(via all-that-is-pokemon)Source: browse.deviantart.com
In Design, for the first term, we are distributed in teams, and each of us has to contribute to creating a scene for a pre-established story. It’s up to each team to come up with designs, environments and shots that will amaze the two teachers that team up in this class.
Now, what I did in Illustrator (I was in charge of coming up with props related to the scene), out of what I love in Flash Animation, led my team to adapt that style of 2D stylized shapes and do some amazing stuff for the Final presentation. I’m unsure if I’m allowed to show our team work, since this is just mine, but I’ll just say… my teammate Josh Adler, is an amazing artist, and I expect to learn a lot with him together, as he is taking the Animation stream and is a really nice person.
What I’m dying to say, though, is that both teachers have interesting backgrounds. Casey Kwan, an animator that worked and helped developing Reebot back in the 90’s, and Mike West, a background artist for DHX Media (Flash cartoons about puppies and certain ponies, you know?) were both impressed with my 2D work. And since I’m enthusiastic to getting any kind of job related to animation, I feel very good about it, and I’ll be very busy in impressing Mike for the storyboards in this current term (He shows us some exciting stuff involving his job (;).
That’s it, I should be working! Man, do I love being so pressured!
Whatever we see in Classical Animation, we have to duplicate in CG, generally with pre-rigged objects and materials. We’ll learn how to properly rig ‘til Term 3, apparently.
In term 2, we’re gonna do personality walks and pull interactions.
All of the rigging structures are interesting, and I like to get deeper into them to learn how to rig. Too bad I don’t have time to test it out…
So, this class is self-explanatory, right? You gotta understand the principles on paper, in order to reflect them on a tridimensional space. You’re not graded on drawing skills, but rather showing the twelve steps of animation that the Disney legends have influenced into the industry so much.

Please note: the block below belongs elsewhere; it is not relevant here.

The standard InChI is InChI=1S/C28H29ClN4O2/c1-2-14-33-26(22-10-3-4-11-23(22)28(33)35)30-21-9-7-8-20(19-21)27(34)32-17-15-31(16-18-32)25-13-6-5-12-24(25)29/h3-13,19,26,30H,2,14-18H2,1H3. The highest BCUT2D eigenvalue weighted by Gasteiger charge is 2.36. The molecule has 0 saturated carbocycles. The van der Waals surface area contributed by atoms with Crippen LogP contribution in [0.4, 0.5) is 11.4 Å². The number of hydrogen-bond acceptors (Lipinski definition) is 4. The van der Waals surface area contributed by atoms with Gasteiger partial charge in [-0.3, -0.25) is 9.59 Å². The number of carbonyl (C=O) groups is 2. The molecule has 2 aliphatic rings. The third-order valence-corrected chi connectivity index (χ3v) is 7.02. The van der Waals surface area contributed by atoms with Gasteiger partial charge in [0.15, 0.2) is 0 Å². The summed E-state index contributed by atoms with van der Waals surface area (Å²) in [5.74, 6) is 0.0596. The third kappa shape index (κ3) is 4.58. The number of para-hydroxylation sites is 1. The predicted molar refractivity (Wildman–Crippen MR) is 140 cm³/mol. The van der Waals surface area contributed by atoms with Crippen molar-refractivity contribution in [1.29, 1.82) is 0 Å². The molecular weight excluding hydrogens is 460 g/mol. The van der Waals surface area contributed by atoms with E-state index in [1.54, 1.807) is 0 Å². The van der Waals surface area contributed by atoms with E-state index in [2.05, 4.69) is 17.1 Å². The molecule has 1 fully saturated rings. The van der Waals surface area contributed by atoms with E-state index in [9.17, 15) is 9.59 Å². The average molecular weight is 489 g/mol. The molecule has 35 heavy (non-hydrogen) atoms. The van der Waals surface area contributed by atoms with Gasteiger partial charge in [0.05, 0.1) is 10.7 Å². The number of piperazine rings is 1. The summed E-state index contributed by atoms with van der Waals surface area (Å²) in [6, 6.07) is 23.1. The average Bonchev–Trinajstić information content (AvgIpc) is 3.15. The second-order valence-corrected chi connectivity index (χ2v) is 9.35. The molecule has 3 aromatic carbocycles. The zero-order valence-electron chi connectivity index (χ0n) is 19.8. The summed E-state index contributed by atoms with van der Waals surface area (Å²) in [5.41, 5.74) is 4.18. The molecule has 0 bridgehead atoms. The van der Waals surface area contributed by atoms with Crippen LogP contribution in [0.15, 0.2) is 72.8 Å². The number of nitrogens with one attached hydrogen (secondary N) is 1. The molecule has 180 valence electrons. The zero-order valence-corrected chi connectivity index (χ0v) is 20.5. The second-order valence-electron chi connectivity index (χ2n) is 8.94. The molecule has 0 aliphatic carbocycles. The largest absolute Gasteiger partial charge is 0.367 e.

Colin Giles, who dates back to the original Ren & Stimpy cartoon, and has worked on several Cartoon Network and Flash animation shows, looks fairly young and is always motivated to work and help his alumni. He’s actually moving from teacher to Senior Mentor, and I’ll have him as a guide for my Final Project.
Man, I’m so hyped.
Anyway, I messed on this assignment where the sack stares into the hole, I forgot to add some still frames to add some kind of beholding and recognition. But I got a good grade and my classmates found it funny, and that matters a lot, right?
Everything we saw about Classical in Foundations is seen in this Term, up to the Jumping Flour Sack. In Term 2 we’ll move on to the walking cycle and a push/pull interaction. I suck at drawing, yeah, so this will be a challenge considering all we’ll have to do these following weeks.
I haven’t had access to the VFS network this weekend, and I was seriously busy during the first days of the week (end of term 1) to upload anything, so I’ll talk about one of the classes where we don’t get to actually produce anything.
In Team Building you get to hear a lot (and by lot I mean it) of slides about communication, leadership and social entropy. We get a couple classes where we actually work as teams and have to accomplish a common goal, like constructing a Goldberg machine or… filling out Word documents.
It’s one of the most ineffective classes I think. The teacher is effective, he’s capable of getting the message through anybody, he’s a professional speaker that gives the class as pretty much a seminar, but there’s something about listening to him and looking to plain, black and white Powerpoint slides fro three hours that the class doesn’t like.
I mean, yeah, we DO have to know how to work as a team, but, is this the right way?
The very “final” test is amusing, I admit, it surprises everybody. But for the most part… let me go back to my Maya, please =P